I’m a walking book author, and these are my top 14 hiking tips for beginners

Hiking is the most popular outdoor activity on the planet, but are you doing it right?

Heddon Valley hiking
(Image credit: Pat Kinsella)

Hiking, walking, trekking, tramping, rambling, ambling, backpacking, bushwalking, bimbling… there’s a rich variety of verbs to describe the act of travelling by foot on trails and paths, purely for recreational enjoyment – which is unsurprising, since it’s the most widely participated-in outdoor pursuit on the planet.   

Each of those words means slightly different things to different people, and many are geographically specific, but no matter where in the world you are, wild walking is typically the first adventure activity any of us experience, and the one we keep doing for the entirety of our outdoor-active lives.

My earliest outdoor experiences came through my parents taking me walking, from weekend days wandering through woodlands to multiday backpacking trips through the hills and along the coastlines of England, Ireland, Scotland and Wales. It began so long ago I can’t remember whether I was an enthusiastic early years embracer of these escapades, but decades later I still love hiking and take my own kids out on trails as often as possible. And I’ve ended up as a walking book author, so it can’t have scarred me too much. 

But, not everyone is lucky enough to be brought up with easy access to the countryside, or parents who encourage outdoor pursuits. And, although hiking is ostensibly a very simple pursuit, walking adventures can be much more fun and far less pedestrian with good planning. Over the years I’ve learned a few tips and tricks on how to keep hiking experiences interesting, comfortable and enjoyable.

Dunstanburgh Castle

Dunstanburgh Castle, Northumberland

(Image credit: Pat Kinsella)

1. Have an objective

Not every walk has to be an epic odyssey to the top of a massive hill or mountain, but it’s good to have a defined destination rather than just a random turn-around or end point. The objective of your walk could be a viewpoint, a hilltop trig, peak or summit (small or large). Or it might be a particular pub that offers something bit different, or a castle, cave, ruin, church, picnic spot, seal or bird colony, place of historical or geological interest, or a secret wild swimming location – it’s up to you, but setting yourself a mission to get somewhere or see something specific makes a meander so much more interesting and rewarding for everyone involved.

Peak District trail

An enticing trail in the High Peak, Yorkshire

(Image credit: Pat Kinsella)

2. Don’t get lost

This is stating the obvious, I know, but if you’re new to hiking and not particularly confident about your ability to navigate in the outdoors, there are ways of making things a bit easier for yourself that make getting lost almost impossible. For staters, it’s best not to rely entirely on digital devices, and to take a proper map with you on every walk, just in case you lose power/signal/your entire phone. But… having a map is no use if you can’t read it; so planning a route that is very easy to navigate is the best bombproof way of ensuring you don’t go astray.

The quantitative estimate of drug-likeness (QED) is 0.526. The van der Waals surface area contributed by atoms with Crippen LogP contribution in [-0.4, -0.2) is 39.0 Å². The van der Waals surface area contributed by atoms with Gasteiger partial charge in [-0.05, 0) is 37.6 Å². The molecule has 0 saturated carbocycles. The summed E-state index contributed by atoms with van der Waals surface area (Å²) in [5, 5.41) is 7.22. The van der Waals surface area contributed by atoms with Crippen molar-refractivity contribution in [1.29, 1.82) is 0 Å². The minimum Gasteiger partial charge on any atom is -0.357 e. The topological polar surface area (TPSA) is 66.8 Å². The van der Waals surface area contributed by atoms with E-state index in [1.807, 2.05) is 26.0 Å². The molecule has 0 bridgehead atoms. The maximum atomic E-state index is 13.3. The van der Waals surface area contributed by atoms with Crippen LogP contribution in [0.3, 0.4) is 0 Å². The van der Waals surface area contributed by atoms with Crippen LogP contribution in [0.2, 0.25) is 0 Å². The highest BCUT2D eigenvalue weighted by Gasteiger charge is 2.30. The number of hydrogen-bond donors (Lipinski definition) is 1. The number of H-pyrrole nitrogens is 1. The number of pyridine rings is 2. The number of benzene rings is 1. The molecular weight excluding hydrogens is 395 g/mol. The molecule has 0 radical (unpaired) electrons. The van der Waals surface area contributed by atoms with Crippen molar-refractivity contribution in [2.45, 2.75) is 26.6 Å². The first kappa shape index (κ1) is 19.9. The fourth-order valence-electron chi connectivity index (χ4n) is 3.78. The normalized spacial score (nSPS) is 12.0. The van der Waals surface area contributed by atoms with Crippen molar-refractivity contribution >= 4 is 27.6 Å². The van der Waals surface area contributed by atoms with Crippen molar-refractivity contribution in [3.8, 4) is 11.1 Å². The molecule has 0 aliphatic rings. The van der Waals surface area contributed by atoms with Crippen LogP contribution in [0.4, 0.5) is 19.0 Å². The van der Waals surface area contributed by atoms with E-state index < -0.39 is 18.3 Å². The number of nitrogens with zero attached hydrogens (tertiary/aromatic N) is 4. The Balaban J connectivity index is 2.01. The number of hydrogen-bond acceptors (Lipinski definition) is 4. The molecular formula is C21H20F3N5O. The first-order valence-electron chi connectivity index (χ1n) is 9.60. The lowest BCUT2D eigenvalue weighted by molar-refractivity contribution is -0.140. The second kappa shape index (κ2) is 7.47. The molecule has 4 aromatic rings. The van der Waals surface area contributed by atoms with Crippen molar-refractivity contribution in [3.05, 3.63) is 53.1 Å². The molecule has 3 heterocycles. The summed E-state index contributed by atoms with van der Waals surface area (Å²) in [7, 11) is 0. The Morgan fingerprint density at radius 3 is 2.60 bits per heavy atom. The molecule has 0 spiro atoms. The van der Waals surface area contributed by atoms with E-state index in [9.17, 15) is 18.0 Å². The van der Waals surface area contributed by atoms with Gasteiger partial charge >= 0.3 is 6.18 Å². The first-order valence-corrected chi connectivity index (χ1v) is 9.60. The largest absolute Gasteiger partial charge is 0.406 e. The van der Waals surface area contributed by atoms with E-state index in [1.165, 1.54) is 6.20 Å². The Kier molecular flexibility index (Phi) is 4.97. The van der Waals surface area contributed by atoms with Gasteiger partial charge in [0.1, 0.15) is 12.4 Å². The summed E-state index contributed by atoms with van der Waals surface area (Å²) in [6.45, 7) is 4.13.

Trails that trace water are excellent for this. If you’re walking along a footpath that follows a river, a stretch of coastline or goes around a lake, it’s really hard to go wrong – just keep the wet stuff on your left or right, depending on your direction of travel. Easy peasy. And there are thousands of great walks around the seashore and along riverbanks and the edges of lakes out there.  

Another option, though, if you’d rather explore some inland hills, is to walk a section of a well-established long-distance path, such as the Pennine Way or West Highland Way, where waymarkers are (usually) found at most junctions, helpfully pointing you in the right direction.

West Highland Way signage

(Image credit: Pat Kinsella)

3. Take a torch

The best-laid plans can, of course, go completely belly up, with minor setbacks or missteps causing delays. And time schedules can also get changed because something serendipitous happens during a walk, like you encounter wildlife and spend ages watching it, or discover the best swimming spot or backcountry pub you’ve ever come across, and can’t tear yourself away.  Or, you simply might be slower at moving across the landscape than you thought you’d be. 

When these things happen, darkness can descend while you’re still out on the trail, and that is when you will be very pleased that you read this and packed a good headtorch or little flashlight to help you find your way home. I always keep a headtorch and spare batteries in my daypack for this very reason, and also because it’s handy to have a light source available if you come across an cave or tunnel that’s begging to be explored.

Hiking on the Sugarloaf in Wales

(Image credit: Pat kinsella)

4. Choose your trail buddies carefully, and don’t be afraid of walking alone